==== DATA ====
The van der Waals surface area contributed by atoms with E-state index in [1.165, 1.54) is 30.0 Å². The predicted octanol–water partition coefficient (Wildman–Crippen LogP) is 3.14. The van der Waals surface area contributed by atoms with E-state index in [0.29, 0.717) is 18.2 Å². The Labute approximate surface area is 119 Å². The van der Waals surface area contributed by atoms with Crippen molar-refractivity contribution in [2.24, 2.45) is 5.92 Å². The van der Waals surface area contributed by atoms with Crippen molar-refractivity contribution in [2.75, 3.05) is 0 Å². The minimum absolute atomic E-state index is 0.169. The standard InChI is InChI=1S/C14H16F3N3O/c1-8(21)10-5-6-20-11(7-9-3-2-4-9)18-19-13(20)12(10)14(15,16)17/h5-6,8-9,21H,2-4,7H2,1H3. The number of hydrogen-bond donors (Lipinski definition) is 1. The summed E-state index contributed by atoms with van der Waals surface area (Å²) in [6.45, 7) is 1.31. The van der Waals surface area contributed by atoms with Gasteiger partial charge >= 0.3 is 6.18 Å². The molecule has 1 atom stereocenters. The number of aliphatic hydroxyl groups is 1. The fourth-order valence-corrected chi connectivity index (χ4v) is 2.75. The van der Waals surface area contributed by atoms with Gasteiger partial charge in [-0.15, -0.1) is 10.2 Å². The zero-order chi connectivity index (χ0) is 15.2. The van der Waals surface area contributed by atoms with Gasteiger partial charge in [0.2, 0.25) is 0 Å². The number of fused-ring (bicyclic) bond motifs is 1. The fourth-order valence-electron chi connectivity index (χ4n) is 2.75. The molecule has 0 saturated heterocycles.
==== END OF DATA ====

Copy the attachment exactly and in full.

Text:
The van der Waals surface area contributed by atoms with E-state index in [1.165, 1.54) is 30.0 Å². The predicted octanol–water partition coefficient (Wildman–Crippen LogP) is 3.14. The van der Waals surface area contributed by atoms with E-state index in [0.29, 0.717) is 18.2 Å². The Labute approximate surface area is 119 Å². The van der Waals surface area contributed by atoms with Crippen molar-refractivity contribution in [2.24, 2.45) is 5.92 Å². The van der Waals surface area contributed by atoms with Crippen molar-refractivity contribution in [2.75, 3.05) is 0 Å². The minimum absolute atomic E-state index is 0.169. The standard InChI is InChI=1S/C14H16F3N3O/c1-8(21)10-5-6-20-11(7-9-3-2-4-9)18-19-13(20)12(10)14(15,16)17/h5-6,8-9,21H,2-4,7H2,1H3. The number of hydrogen-bond donors (Lipinski definition) is 1. The summed E-state index contributed by atoms with van der Waals surface area (Å²) in [6.45, 7) is 1.31. The van der Waals surface area contributed by atoms with Gasteiger partial charge >= 0.3 is 6.18 Å². The molecule has 1 atom stereocenters. The number of aliphatic hydroxyl groups is 1. The fourth-order valence-corrected chi connectivity index (χ4v) is 2.75. The van der Waals surface area contributed by atoms with Gasteiger partial charge in [-0.15, -0.1) is 10.2 Å². The zero-order chi connectivity index (χ0) is 15.2. The van der Waals surface area contributed by atoms with Gasteiger partial charge in [0.2, 0.25) is 0 Å². The number of fused-ring (bicyclic) bond motifs is 1. The fourth-order valence-electron chi connectivity index (χ4n) is 2.75. The molecule has 0 saturated heterocycles.